Failure to File a Privilege Log did not Waive the Work Product or Attorney-client Privilege Where the Assertion of Privilege was “Category Specific” and the Category Plainly Protected by the Privilege.
GKK v. Cruz, 43 Fla. L. Weekly D1532 (Fla. 3rd DCA July 5, 2018):
The defendant sought a writ of certiorari quashing an order denying its motion for protective order and objections to the scope of a subpoena duces tecum served on an investigator hired by the defendant to investigate a slip and fall accident in which the plaintiff was allegedly injured. The subpoena enumerated seven separate categories of items the investigator was instructed to bring with him to his deposition.
The defense counsel filed an objection to the subpoena and moved for a protective order, arguing the items listed in four of the paragraphs sought information protected by the work product or attorney-client privilege. The defendant did not file a privilege log for any of the listed items as required by Rule 1.280(b)(5).
The trial court overruled the defendant’s objections and denied a motion for protective order which led to the filing of the petition. The appellate court granted the petition as it related to three of the four paragraphs.
Acknowledging generally the rule is a party failing to file a privilege log may be deemed to waive certain privileges, that general rule is subject to an exception: i.e., the finding of a waiver “should not apply where assertion of a privilege is not document-specific but category specific and the category itself is plainly protected.”
In this case, the privilege raised as to the three of the four paragraphs were categorical assertions of privilege, and the court concluded such items sought in those paragraphs were plainly protected. In explaining privilege under the work product doctrine in a footnote, the court summarized the case law which is useful enough to cite verbatim:
Under the work product doctrine, documents prepared by or on behalf of a party in anticipation of litigation are not discoverable.” Marshalls of MA, Inc. v. Minsal, 932 So. 2d 444, 446 (Fla. 3d DCA 2006). “If materials are prepared solely for a purpose other than litigation, they are not protected by the work product privilege. If they were prepared in anticipation of litigation, they will not lose their protected status, even if they were also generated for another purpose.” Id. Documents are prepared in “anticipation of litigation” for purposes of the work product doctrine if they were “prepared in response to some event which foreseeably could be made the basis of a claim in the future.” Id. at 447. See Seaboard Air Line R. Co. v. Timmons, 61 So. 2d 426, 427-28 (Fla. 1952) (holding that “a party is not entitled. . .to inspect the statements, memoranda, and other documents constituting the ‘work product’ of the opposing party as to the matter which is the subject of the litigation” and that examples of such work product include: “(1) written statements of witnesses relating to the occasion on which the injury occurred; (2) statements or reports from agents, officers or employees of the defendant company relating to the accident; and (3) records, investigation sheets, memoranda, and photographs, relating to the accident, including any and all information. . .received by the defendant’s attorneys from investigators and adjusters.”); Federal Ins. Co. v. Hall, 708 So. 2d 976 (Fla. 3d DCA 1998) (holding that an insurance adjuster’s notes are protected work product and compelling their production departs from the essential requirements of law); Goldstein v. Great Atlantic & Pacific Tea Co., 118 So. 2d 253, 255 (Fla. 3d DCA 1960) (holding: “Communications, memoranda, and reports passing between the client and his attorneys and his or their employed investigators, relating to the accident, the investigation thereof, and the preparation for the trial. . .are not available to the opposing party on discovery.”) See also Fla. R. Civ. P. 1.280(b)(4), (providing that “a party may obtain discovery of documents and tangible things otherwise discoverable . . . and prepared in anticipation of litigation” by that party’s attorney or insurer “only upon a showing that the party seeking discovery has need of the materials in the preparation of the case and is unable without undue hardship to obtain the substantial equivalent of the materials by other means.”)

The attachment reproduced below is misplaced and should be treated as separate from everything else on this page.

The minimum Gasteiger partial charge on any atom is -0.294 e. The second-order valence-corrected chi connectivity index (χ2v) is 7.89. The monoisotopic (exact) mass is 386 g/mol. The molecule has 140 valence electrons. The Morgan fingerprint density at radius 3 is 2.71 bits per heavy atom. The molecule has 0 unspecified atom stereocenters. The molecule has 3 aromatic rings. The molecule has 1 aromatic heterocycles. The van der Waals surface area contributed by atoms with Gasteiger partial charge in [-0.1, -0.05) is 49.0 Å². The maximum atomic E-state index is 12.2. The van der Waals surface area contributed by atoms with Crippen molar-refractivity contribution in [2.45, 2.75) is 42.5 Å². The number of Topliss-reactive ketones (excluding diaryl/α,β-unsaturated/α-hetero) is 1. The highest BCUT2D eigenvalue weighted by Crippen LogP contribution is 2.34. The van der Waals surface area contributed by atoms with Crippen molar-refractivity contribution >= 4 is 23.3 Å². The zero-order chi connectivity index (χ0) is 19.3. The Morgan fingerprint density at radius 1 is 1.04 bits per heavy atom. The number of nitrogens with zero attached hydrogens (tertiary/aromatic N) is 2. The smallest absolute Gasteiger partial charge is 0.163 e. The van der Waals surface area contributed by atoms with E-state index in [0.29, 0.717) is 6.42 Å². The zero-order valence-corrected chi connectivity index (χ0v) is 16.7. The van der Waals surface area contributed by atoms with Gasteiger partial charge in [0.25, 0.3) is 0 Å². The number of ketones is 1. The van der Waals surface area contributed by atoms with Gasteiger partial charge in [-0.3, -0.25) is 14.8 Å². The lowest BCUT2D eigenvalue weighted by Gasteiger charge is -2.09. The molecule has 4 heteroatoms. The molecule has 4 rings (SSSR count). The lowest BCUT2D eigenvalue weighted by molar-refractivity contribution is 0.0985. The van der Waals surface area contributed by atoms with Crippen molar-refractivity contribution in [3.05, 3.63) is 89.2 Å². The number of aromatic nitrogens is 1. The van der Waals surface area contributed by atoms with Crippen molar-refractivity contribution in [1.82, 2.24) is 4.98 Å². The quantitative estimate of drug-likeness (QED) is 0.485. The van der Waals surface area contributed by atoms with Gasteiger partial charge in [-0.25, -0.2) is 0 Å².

Therefore, the court held failure to file a privilege log did not waive the privilege as to those categories of items. However, the same could not be said for the items filed in the other two paragraphs. While some of those items could be subject to a privilege, on their face, others were not. The failure to file a privilege log waived the assertion of a privilege as to those items, and thus the court denied the petition as to those paragraphs.